"It is a wonderful story for Rugby Union," White said, adding: "People always talk about camaraderie or the lessons you learn in rugby, they talk about great games or great tries.
"This will go down as a massive comeback.
"For a guy to be out of international and Super Rugby for three to four seasons and come back after all the things he endured. There were his injuries and then his depression.
"It speaks volumes for Rugby Union - the fact that the teammates have rallied around him and the Brumbies have offered him an opportunity to come back, another crack.
"That is what Rugby Union is about for me."
White, despite his long-standing relationship with Rathbone - he coached the SA Under-21 team that Rathbone captained to glory at the IRB Junior Championship in 2002 - said he is not giving the player a free ride back into the game.
"I am selecting him because he has been given an opportunity and he has put his hand up, grabbed it with both hands," he said.
"It is a special day for him and a special day for Brumbies rugby as well.
"The one thing they pride themselves here in Brumby land is that they look after each other and what better way to get him back in the system."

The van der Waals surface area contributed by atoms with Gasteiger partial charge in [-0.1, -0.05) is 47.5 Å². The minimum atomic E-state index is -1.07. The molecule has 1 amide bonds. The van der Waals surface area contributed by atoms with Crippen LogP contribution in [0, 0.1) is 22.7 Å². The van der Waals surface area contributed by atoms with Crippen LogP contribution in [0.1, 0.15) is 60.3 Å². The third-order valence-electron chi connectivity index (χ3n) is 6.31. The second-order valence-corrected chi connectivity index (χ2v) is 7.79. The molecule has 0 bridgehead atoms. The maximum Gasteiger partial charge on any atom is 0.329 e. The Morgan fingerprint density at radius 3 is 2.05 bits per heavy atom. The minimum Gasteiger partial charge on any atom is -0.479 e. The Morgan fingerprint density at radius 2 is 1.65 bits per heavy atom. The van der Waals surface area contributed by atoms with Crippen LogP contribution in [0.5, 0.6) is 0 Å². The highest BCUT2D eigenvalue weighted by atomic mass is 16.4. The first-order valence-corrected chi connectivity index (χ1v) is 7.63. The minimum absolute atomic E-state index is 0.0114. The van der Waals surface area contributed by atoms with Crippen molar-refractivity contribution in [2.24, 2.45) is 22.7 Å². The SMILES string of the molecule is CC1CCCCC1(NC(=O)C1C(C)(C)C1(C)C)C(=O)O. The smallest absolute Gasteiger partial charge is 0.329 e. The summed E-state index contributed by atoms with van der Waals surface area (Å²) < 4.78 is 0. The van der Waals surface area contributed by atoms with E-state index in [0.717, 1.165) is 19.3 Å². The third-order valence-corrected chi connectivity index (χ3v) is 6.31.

White said Rathbone has "lost nothing" from the days when captained the Baby Boks 11 years ago to his recent pre-season appearances.
"I look at what he was like as a junior, he is exactly the same," the Brumbies mentor said.
"He is quick, as big and dynamic.
"The fact that he has been carrying that injury has not resulted in him going backwards. In fact he has probably gone forward, because he understands his body a lot better and understands what his strengths are.
"Not only is he the powerhouse in terms of how he used to play.
"He is more astute in terms of thinking about and understanding the game - what he needs to do and how he can do it."
Rathbone, who spent his childhood in Durban, representing SA Schools and then also captained the SA U21 team to victory at the IRB Junior World Championship.
In the same year he made his debut in Super Rugby for the Sharks.